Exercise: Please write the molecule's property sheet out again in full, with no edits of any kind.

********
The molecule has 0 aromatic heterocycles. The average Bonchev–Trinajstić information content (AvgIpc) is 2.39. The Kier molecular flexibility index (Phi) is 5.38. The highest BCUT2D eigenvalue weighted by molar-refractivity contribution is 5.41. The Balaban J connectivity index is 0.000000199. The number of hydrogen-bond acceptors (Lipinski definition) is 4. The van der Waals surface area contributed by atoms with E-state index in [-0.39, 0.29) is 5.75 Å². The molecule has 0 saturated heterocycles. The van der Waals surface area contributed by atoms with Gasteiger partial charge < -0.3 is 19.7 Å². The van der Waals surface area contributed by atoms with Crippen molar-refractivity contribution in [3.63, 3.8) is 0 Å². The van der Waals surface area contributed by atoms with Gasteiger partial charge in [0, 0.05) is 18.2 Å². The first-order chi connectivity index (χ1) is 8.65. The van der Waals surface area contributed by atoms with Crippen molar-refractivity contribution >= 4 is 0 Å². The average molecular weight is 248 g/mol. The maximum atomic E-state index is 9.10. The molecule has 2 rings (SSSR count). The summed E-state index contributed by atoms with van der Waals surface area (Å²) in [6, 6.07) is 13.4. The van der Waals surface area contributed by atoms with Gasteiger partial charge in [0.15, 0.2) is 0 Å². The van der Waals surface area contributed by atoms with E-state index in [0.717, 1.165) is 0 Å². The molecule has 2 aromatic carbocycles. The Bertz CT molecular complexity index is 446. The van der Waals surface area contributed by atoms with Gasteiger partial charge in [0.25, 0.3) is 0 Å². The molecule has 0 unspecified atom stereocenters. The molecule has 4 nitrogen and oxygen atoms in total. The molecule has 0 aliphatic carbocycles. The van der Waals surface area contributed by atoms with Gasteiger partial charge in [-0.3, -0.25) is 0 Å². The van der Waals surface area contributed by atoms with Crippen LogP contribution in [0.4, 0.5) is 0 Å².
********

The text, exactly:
The molecule has 0 aromatic heterocycles. The average Bonchev–Trinajstić information content (AvgIpc) is 2.39. The Kier molecular flexibility index (Phi) is 5.38. The highest BCUT2D eigenvalue weighted by molar-refractivity contribution is 5.41. The Balaban J connectivity index is 0.000000199. The number of hydrogen-bond acceptors (Lipinski definition) is 4. The van der Waals surface area contributed by atoms with E-state index in [-0.39, 0.29) is 5.75 Å². The molecule has 0 saturated heterocycles. The van der Waals surface area contributed by atoms with Gasteiger partial charge < -0.3 is 19.7 Å². The van der Waals surface area contributed by atoms with Crippen molar-refractivity contribution in [3.63, 3.8) is 0 Å². The van der Waals surface area contributed by atoms with Gasteiger partial charge in [0, 0.05) is 18.2 Å². The first-order chi connectivity index (χ1) is 8.65. The van der Waals surface area contributed by atoms with Crippen molar-refractivity contribution >= 4 is 0 Å². The average molecular weight is 248 g/mol. The maximum atomic E-state index is 9.10. The molecule has 2 rings (SSSR count). The summed E-state index contributed by atoms with van der Waals surface area (Å²) in [6, 6.07) is 13.4. The van der Waals surface area contributed by atoms with Gasteiger partial charge in [0.15, 0.2) is 0 Å². The van der Waals surface area contributed by atoms with E-state index in [0.717, 1.165) is 0 Å². The molecule has 2 aromatic carbocycles. The Bertz CT molecular complexity index is 446. The van der Waals surface area contributed by atoms with Gasteiger partial charge in [0.25, 0.3) is 0 Å². The molecule has 0 unspecified atom stereocenters. The molecule has 4 nitrogen and oxygen atoms in total. The molecule has 0 aliphatic carbocycles. The van der Waals surface area contributed by atoms with Gasteiger partial charge in [-0.3, -0.25) is 0 Å². The van der Waals surface area contributed by atoms with Crippen LogP contribution in [0.4, 0.5) is 0 Å².